I see I will be having a new colleague soon.
Voice of San Diego is hiring an Engagement Editor, which sounds a lot like my title, Director of Community Engagement. Whenever the position is filled, I will start networking with this new colleague. Maybe a couple more and we can form an association (FREE, Federation of Real Engagement Editors?) and start holding conventions. Any others out there I should be networking with already? Do social media editors count? (A Nieman Lab post says the San Diego job is more than social media, but I guess most social media editors would say that about their jobs, too.)
The job drew some critical comments from Nieman Lab readers. From someone identified only as “JW“:
When will newspapers realize that *everyone* is an engagement editor? Anyone who has a job solely to oversee social media is doomed to be the next person laid off. Instead of hiring a full-time social media editor, hire a contractor who can teach each and every newsroom employee to interact, then let them do that job. Stop treating social media like it’s something special and start treating it like it’s just another level of the time-honored newspaper tradition of keeping people informed.
The best advocate for any piece of work is its owner and readers/users would much rather engage with the source than one or two degrees away.
I was pleased to see that several people joined me in defending the position. Erik Gable, an editor in Michigan, blogged about 10 things an engagement editor could do.
I normally wouldn’t respond in my own blog to a couple anonymous comments on another blog that were addressed well in that blog. But the criticism sounded a lot like what I have said many times about computer-assisted reporting. I argue that newsrooms and journalists made a huge mistake treating data analysis as a specialty, rather than an essential skill for all journalists to master.
If I argue that data analysis should be everyone’s job, shouldn’t I also argue that community engagement is everyone’s job? Actually, I do. We will expect everyone on our staff to engage with the community: crowdsourcing stories, using social media and responding to comments and questions on stories, blogs and videos.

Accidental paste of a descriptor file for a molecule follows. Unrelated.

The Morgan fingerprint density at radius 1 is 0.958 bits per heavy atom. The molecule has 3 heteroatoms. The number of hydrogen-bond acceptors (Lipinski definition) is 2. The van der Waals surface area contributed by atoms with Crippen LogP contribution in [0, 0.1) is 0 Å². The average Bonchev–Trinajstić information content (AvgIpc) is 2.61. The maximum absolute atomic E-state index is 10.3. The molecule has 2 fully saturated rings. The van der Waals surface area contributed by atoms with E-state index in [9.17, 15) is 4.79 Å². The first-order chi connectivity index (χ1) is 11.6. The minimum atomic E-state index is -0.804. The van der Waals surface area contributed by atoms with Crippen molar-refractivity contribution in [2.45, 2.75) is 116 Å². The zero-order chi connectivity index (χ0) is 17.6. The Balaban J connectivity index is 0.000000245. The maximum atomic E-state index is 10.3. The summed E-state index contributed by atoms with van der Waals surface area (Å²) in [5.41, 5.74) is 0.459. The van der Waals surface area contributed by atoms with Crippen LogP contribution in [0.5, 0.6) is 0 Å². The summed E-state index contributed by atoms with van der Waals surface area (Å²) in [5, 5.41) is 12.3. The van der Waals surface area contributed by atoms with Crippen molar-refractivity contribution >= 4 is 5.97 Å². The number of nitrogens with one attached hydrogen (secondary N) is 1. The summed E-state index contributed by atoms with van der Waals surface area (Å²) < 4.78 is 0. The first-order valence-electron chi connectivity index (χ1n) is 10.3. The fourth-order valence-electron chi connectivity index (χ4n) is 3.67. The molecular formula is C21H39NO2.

But community engagement is also my job and my staff’s job (as I blogged earlier, we’ll have six people helping me with the specific challenges of community and mobile engagement). Just as I feel that all journalists should master basic data analysis skills, I value the high-level skills of journalists who develop sophisticated databases such as PolitiFact and CinciNavigator, and I know that a strong database program is going to require some specialists with more advanced skills and more time to do top-flight work.
Some of our work will be to coach the staff in engagement, in which we know we will have a range of skills. When I was editor of The Gazette in Cedar Rapids, Iowa, and appointed Jamie Kelly as our social media guide, Jamie helped elevate the social media skills and use throughout the newsroom.
Our community engagement staff here will also have specific skills and tasks that don’t fit in other newsroom jobs, such as reporting and editing. For instance, we will recruit and work with a network of bloggers in our metro area. On some community events that our staff won’t be covering, we will aggregate and curate content provided by the community or provide some platforms for the community to provide the coverage. Where our staff is covering an event, we will supplement that coverage by finding and soliciting community contributions.
For instance, a reporter covering a beat needs to use social media and other community engagement tools to monitor news and conversation on the beat. But when news breaks and the reporter or photographer is at the scene, social media becomes secondary. The reporter might tweet a request to connect with eyewitnesses, and might check a hashtag during a free moment. But gathering facts and images at the scene of breaking news is a demanding pursuit that demands full attention. So is monitoring and gathering social media accounts and images of the breaking news event. While our news staffers are at the scene gathering news first-hand, our community engagement staff will be gathering news through social media. And we’ll be working together. If a tweet or Flickr photo shows that someone was an eyewitness, we’ll connect through social media and ask if the witness can talk to a reporter.
Before newspapers began slashing their copy desks, reporters were still expected to turn in clean copy (and at some organizations, to suggest headlines). Some did (and, of course, still do) that better than others. But clarity, style, accuracy and strong headlines were important, so we hired teams of copy editors to ensure quality of the copy and headlines.
Community engagement is important to a digital news operation such as ours or Voice of San Diego. Strong community engagement will be everyone’s job. But it will also be the job of my team.